More About the Author
My intelligence thrillers were inspired by my Israeli professional background, as well as by my twenty years of service for the United States Government. During those years, I had a publicly known 'daytime' activity as well as a covert 'nighttime' activity. Since 1985, I have been representing the United States government in civil ligation, appearing in Israeli courts in lawsuits to which the U.S was a party. However, away from the public eye, I was also engaged by the U.S government to perform intelligence gathering that required sensitive undercover work in more than thirty countries. Obviously, in my years working for U.S. federal agencies, I could not share the hair-raising aspects of my work with anyone but my supervisors, and some adventures not even with them. Sadly, many of these events, which are sometimes more fascinating and breathtaking than the best fiction I have ever read, will never see the light of day. The story of Dan Gordon and his battle against the invisible FOE ' forces of evil'is my idea of the next-best thing. To keep in touch, I finally joined the U.S Association of Former Intelligence Officers.
A globetrotting legal practice has left little time for hobbies. However, one night in a small hotel in a faraway country, I finally had the time to fulfill my urge to write. I was on U.S government assignment collecting intelligence. Earlier that evening, I'd received a phone call from the local INTERPOL contact. "You've been exposed. I suggest you stay in your hotel. We'll arrange for your safe departure tomorrow morning." Is it any wonder I couldn't sleep that night, between jet lag and the rage that came from being unarmed and unable to leave the hotel without my hosts' protection? I poured it all into the writing, and the result was Triple Identity, my first thriller.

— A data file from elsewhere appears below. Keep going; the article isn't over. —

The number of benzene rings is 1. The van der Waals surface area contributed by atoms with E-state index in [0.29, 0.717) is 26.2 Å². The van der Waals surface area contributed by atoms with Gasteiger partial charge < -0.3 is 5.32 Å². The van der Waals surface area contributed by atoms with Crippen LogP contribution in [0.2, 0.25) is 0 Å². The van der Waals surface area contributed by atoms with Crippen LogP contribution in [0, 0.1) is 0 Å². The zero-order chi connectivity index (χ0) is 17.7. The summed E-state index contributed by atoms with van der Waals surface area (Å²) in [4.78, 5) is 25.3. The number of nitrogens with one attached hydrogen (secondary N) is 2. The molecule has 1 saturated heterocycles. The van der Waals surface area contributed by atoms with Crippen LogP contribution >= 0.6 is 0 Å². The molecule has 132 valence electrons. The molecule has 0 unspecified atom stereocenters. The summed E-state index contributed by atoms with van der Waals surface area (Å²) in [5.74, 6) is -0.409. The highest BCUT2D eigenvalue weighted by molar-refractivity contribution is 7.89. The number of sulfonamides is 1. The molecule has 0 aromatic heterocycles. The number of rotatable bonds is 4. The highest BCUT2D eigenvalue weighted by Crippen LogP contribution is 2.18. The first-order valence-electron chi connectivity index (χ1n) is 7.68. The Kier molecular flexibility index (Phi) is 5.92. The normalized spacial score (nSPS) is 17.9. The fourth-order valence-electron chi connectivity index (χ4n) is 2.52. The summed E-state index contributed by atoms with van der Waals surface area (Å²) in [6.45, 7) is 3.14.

That book turned out not to be a fluke; I wrote the four sequels because I realized I still had adventures to recount, including about events surrounding that same long and sleepless night.
Readers have also asked whether the events recounted there really happened. One newspaper reviewer even accused me of writing "too authentic" a novel, while another reviewer praised me for it. How can you argue with that? My next thrillers may meet a similar reaction. As to how much of them is "true," I leave it to my readers to decide. All my thrillers were inspired by my work for the U.S. government, but they are a work of fiction rather than autobiography. During those two decades, I was assigned the demanding, sometimes-dangerous task of collecting intelligence in many foreign countries. That explains why sometimes, waking up in countless hotels in more than thirty countries, I had trouble remembering where I was. Walking in the long corridors of foreign airports, it was hard to remember whether I was arriving or departing.
More thrillers in the series are to follow. In my professional life, I have had enough adventures, frequently dangerous, to fill at least ten books, and those are just the ones I can talk about.